Pediatric Grand Rounds highlights importance of screening newborns

Tamara Vineberg - 04 January 2021

Two pediatric faculty members have noticed the impact of adding Severe Combined Immunodeficiency (SCID) and sickle cell disease to the provincial newborn screening program.

Aisha Bruce and Sneha Suresh  (Division of Immunology, Hematology, Oncology, Palliative and Environmental Health) are raising awareness with Edmonton pediatricians that screening for these diseases is available. The two faculty members from the Department of Pediatrics received the Pediatric Grand Rounds Award in 2020 for their presentation about this issue. “We were the third jurisdiction to introduce SCID screening in Canada. It's not widespread among all provinces, and we were one of the earlier provinces to adopt it,” says Suresh.

Both Suresh and Bruce have seen the number of SCID and sickle cell disease cases rise in Alberta. SCID is a group of rare disorders caused by mutations in different genes involved in the development and function of infection-fighting immune cells. Newborn babies haven’t been exposed to different infectious agents, so SCID may not immediately present itself. The cure at the moment is a bone marrow transplant. An earlier diagnosis will mean better outcomes for the child, says Suresh.

Sickle cell disease is an inherited red blood cell disorder when not enough red blood cells carry oxygen throughout the body. “When children are born with sickle cell disease, they look perfectly normal, beautiful babies. What happens within the first couple months of life is their organs stop working. If we immunize and give them a small tiny dose of penicillin prophylaxis from two months of age and onwards, we can decrease the mortality,” says Bruce.

They link the rise of sickle cell disease to immigration from countries with a malaria-endemic. SCID doesn’t have an ethnic predisposition. Bruce and Suresh are seeing more cases of both diseases because of the number of young families increasing in the province. “When I started, I had 15 patients with sickle cell disease. Now I have over 100. It used to be a rare disease in Canada. It's more common in places like Toronto where immigration is huge,” says Bruce.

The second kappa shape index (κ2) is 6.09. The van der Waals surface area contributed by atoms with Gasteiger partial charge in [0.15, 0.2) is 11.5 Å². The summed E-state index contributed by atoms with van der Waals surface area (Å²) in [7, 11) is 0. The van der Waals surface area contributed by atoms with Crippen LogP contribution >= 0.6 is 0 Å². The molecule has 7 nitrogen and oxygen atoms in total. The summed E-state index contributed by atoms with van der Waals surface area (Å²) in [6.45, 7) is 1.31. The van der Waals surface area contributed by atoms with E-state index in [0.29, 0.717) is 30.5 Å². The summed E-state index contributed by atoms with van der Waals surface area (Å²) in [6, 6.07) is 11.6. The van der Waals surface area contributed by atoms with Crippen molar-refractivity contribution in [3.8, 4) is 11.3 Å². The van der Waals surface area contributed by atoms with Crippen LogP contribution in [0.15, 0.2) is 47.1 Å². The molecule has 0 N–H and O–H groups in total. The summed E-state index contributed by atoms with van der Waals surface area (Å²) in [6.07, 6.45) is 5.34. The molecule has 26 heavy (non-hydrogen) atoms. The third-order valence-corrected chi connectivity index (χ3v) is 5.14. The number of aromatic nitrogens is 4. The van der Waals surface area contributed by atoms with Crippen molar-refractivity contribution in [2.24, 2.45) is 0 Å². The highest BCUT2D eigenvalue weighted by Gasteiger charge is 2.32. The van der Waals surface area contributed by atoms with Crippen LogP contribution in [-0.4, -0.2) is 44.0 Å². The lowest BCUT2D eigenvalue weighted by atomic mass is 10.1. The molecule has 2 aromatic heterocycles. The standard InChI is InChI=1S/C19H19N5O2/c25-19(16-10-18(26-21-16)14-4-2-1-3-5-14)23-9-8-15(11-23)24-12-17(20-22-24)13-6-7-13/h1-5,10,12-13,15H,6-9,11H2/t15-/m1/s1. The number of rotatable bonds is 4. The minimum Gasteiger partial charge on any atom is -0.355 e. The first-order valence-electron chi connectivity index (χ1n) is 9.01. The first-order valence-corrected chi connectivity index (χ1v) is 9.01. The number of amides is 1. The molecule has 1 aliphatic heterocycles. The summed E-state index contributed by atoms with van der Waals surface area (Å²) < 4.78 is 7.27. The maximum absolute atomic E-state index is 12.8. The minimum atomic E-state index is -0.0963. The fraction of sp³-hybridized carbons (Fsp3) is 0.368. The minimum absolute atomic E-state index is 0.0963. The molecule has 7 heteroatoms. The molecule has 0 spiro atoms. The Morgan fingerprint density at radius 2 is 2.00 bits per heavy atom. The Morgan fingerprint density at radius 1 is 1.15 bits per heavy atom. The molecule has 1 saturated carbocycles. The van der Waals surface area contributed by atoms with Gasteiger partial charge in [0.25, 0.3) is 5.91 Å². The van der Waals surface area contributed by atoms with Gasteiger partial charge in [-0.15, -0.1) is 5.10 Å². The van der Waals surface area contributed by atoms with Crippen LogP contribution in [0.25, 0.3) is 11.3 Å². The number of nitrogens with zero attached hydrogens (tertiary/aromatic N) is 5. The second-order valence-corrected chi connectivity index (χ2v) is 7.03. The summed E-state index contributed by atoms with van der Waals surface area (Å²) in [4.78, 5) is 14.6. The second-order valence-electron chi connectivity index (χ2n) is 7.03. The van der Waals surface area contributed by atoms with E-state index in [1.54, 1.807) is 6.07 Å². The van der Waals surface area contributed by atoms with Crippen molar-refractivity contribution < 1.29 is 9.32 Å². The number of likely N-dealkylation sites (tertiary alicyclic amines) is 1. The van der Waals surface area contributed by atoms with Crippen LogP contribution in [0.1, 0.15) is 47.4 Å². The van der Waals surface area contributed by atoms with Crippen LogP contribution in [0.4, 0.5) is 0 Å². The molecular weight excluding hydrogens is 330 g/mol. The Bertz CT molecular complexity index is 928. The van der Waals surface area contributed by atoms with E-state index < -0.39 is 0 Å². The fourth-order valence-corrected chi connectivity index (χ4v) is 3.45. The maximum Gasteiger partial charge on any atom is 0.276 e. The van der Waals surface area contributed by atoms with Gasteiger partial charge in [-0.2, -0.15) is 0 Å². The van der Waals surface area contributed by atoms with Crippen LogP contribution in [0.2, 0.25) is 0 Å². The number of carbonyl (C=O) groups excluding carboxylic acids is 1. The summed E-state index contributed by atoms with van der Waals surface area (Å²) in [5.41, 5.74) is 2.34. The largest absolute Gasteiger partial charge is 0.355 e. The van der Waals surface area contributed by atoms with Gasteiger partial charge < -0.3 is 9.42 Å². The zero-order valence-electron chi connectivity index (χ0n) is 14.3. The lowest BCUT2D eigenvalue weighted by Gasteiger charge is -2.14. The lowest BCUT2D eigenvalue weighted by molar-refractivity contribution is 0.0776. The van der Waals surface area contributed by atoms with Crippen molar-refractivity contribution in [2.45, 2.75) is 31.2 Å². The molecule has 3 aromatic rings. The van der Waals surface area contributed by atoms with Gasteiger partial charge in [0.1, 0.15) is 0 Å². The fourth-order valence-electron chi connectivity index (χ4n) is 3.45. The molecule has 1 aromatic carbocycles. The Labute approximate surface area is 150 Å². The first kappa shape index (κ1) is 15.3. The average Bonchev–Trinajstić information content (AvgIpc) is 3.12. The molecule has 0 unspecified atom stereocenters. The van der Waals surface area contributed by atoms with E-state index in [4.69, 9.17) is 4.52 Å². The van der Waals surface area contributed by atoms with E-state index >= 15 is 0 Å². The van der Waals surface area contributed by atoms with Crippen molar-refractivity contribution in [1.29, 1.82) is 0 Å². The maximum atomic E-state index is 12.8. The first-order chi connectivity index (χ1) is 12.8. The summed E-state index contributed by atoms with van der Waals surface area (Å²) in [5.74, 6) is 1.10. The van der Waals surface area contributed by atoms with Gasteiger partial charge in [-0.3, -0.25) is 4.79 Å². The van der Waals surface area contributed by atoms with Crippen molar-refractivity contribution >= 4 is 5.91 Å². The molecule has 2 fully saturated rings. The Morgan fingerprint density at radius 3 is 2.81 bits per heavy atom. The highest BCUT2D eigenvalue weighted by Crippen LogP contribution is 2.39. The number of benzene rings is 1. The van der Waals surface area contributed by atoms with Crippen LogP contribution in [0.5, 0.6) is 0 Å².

She began focusing on this disease early in her career because she found it fascinating. “It's meaningful to me, but it comes down to the families and the children. They make it worthwhile overall and they're incredible resilient people,” she adds.

Suresh completed her training in clinical immunology in Ontario when the province implemented newborn screening. She brought this knowledge when she returned to Edmonton to practice with families with SCID. “What I loved about working with those families, especially when you have a positive screen, is you are walking on this journey with them. You take them through so many phases from the diagnosis and the initial shock to the recovery process. It's rewarding work,” she says.

As clinicians, Bruce and Suresh love driving research questions to dig deeper into issues they encounter while treating patients. They also witness the results that research brings to these families. “You can offer hope to the family. With sickle cell disease, many Nigerian families have seen friends and family members die of the disorder early in life, and they feel a bit hopeless. I have much hope that we will find novel ways to cure this disorder and to treat different aspects of the disorder that might cause the child pain or organ dysfunction. You can communicate that back to the family, and it’s why I love that aspect of research,” says Bruce.

They felt it was important to educate Pediatric Grand Rounds attendees about the significance of the newborn screening program and the addition of SCID and sickle cell disease to the program. “The Grand Rounds audience is wide reaching. When you're doing a provincial systemic change, it's the perfect platform to disseminate that knowledge very quickly and widespread,” says Suresh.

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